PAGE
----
A Look To The Future
Accenture has finally unveiled its media buying plans. Tom Denford asks if it’s likely to succeed and how agencies should respond.
It’s finally happened. Accenture, which has long been building C-Suite relationships, has finally crossed the Rubicon and gone all in, launching its own programmatic media buying unit.
Naturally there’s some outrage over the fact that another part of the Accenture empire also provides auditing services. That’s short term, however, because it’s a business that is doomed as pool-based pricing comparison becomes increasingly irrelevant. I wouldn’t be surprised if the auditing business is sold or closed by the end of the year.
Instead Accenture Interactive has its eye on the main prize, a share of the half a trillion dollars that are spent on all forms of advertising around the world. Thanks to its acquisition of agencies such as Karmarama, its teams already have built up a turnover of $6.5bn, up 35% year on year.
Earlier this year it picked up the Radisson Hotel Group account.
Accenture has been playing a long game. Like other consulting firms, it’s been busily acquiring advertising, marketing, and design agencies in order to extend their C-suite offerings to clients' marketing departments. Accenture though is the first to target the lucrative world of media buying, which has bankrolled the advertising holding companies for as long as anyone can remember.
It’s hoping that by being first to market with a powerful transparent offer it will attract business across three core offerings: Programmatic consulting and in-housing, Media Strategy and Activation and Ad tech implementation and support.
The consultants believe that auction-based media will become dominant in the media buying landscape over the coming years and that it’s also the area where traditional media agencies are most vulnerable on the trust issue.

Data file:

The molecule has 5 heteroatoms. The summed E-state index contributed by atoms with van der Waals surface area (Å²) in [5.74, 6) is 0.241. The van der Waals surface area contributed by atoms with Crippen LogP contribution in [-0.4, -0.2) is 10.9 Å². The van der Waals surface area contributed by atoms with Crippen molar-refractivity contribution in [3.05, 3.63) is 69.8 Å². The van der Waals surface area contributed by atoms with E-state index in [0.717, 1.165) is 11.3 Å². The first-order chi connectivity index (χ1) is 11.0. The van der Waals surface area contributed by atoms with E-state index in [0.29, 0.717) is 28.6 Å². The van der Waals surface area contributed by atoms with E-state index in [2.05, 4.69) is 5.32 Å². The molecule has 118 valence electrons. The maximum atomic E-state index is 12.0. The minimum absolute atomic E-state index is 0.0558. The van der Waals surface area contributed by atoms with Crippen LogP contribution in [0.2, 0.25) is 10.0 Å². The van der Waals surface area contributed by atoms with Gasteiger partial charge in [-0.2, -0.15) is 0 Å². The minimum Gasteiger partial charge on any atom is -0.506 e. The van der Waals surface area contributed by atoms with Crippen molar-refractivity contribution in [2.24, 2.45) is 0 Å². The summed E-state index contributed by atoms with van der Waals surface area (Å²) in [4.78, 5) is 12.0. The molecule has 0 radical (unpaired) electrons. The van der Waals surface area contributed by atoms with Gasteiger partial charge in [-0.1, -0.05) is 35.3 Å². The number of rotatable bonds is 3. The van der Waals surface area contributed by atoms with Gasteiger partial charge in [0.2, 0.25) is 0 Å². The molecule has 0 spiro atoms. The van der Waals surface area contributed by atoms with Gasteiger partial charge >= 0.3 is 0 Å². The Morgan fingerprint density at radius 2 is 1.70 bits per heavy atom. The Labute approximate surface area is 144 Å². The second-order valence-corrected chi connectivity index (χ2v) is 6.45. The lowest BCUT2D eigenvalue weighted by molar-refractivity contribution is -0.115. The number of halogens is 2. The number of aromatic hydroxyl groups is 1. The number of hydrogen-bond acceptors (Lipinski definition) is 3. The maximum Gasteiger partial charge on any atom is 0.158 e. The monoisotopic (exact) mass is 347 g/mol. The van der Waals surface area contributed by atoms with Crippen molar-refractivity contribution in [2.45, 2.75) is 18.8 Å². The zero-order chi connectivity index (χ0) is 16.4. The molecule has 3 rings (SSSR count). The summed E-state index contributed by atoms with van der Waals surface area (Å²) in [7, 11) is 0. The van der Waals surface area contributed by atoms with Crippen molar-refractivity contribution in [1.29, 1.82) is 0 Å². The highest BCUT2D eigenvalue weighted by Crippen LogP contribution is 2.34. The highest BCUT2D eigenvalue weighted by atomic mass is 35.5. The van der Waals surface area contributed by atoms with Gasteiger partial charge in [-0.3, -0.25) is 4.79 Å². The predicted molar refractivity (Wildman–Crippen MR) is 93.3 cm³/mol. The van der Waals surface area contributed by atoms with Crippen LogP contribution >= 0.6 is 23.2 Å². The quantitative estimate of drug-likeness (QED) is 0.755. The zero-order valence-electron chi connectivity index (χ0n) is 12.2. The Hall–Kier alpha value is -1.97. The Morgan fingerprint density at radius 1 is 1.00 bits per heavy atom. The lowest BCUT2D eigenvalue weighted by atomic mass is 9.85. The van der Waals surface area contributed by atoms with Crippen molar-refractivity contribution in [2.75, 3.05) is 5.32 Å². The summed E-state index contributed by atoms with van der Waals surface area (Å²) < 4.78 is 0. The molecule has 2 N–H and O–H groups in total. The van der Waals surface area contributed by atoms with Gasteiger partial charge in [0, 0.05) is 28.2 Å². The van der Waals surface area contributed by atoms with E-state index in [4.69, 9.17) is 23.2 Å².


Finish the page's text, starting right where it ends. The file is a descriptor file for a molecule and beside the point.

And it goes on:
Accenture has stuck to two key principles. Firstly, they don’t work on commission, it’s all fee work. Secondly, they will only act as an agent, there will be no arbitrage.
At a stroke they’ve removed two areas of contention that most clients are increasingly unhappy about when it comes to digital media. They’ve made it safe and attractive when combined with their IT expertise, which could help companies access the insights that currently too often lie hidden in their data.
Agencies will have to respond, even if the existential threat won’t hit for some years. If I were a CEO I’d be gathering my team around me to try and build something as fast as possible. The winning combination is likely to be one that combines the ability to deliver offline media and non-auction media with an Accenture-like guarantee of greater transparency.
Being No 2 to this model is one thing, being No 4, 5 or 6 is much less attractive.
For the moment at least Accenture is still a small player in global media but there will be signs that it’s bet is starting to work. A key moment will occur when publishers and media owners become more supportive.
They believe, rightly or wrongly, that a more transparent model should mean more revenue goes to the content provider but at the moment are wary of upsetting the big buying groups.
Once they have an alternative player in the park, they may be more will to say what they really think.